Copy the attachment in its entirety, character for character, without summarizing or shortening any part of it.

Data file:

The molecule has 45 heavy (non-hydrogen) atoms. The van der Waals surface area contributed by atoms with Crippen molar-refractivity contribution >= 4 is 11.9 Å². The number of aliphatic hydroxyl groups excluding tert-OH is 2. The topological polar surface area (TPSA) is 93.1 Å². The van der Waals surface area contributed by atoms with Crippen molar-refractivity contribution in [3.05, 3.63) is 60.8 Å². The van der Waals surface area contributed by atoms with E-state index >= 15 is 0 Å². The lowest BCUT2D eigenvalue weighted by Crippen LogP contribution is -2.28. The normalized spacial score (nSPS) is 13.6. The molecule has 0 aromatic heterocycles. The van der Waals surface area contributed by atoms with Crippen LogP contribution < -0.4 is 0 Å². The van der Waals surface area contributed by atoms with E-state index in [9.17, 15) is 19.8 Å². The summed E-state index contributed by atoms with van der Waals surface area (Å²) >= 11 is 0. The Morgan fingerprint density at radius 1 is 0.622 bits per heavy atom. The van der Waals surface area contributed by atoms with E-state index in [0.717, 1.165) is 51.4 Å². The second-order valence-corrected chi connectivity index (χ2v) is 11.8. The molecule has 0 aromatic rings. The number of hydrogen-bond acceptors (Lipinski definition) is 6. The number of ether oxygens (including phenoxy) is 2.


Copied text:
The molecule has 45 heavy (non-hydrogen) atoms. The van der Waals surface area contributed by atoms with Crippen molar-refractivity contribution >= 4 is 11.9 Å². The number of aliphatic hydroxyl groups excluding tert-OH is 2. The topological polar surface area (TPSA) is 93.1 Å². The van der Waals surface area contributed by atoms with Crippen molar-refractivity contribution in [3.05, 3.63) is 60.8 Å². The van der Waals surface area contributed by atoms with E-state index >= 15 is 0 Å². The lowest BCUT2D eigenvalue weighted by Crippen LogP contribution is -2.28. The normalized spacial score (nSPS) is 13.6. The molecule has 0 aromatic heterocycles. The van der Waals surface area contributed by atoms with Crippen LogP contribution < -0.4 is 0 Å². The van der Waals surface area contributed by atoms with E-state index in [9.17, 15) is 19.8 Å². The summed E-state index contributed by atoms with van der Waals surface area (Å²) >= 11 is 0. The Morgan fingerprint density at radius 1 is 0.622 bits per heavy atom. The van der Waals surface area contributed by atoms with E-state index in [0.717, 1.165) is 51.4 Å². The second-order valence-corrected chi connectivity index (χ2v) is 11.8. The molecule has 0 aromatic rings. The number of hydrogen-bond acceptors (Lipinski definition) is 6. The number of ether oxygens (including phenoxy) is 2.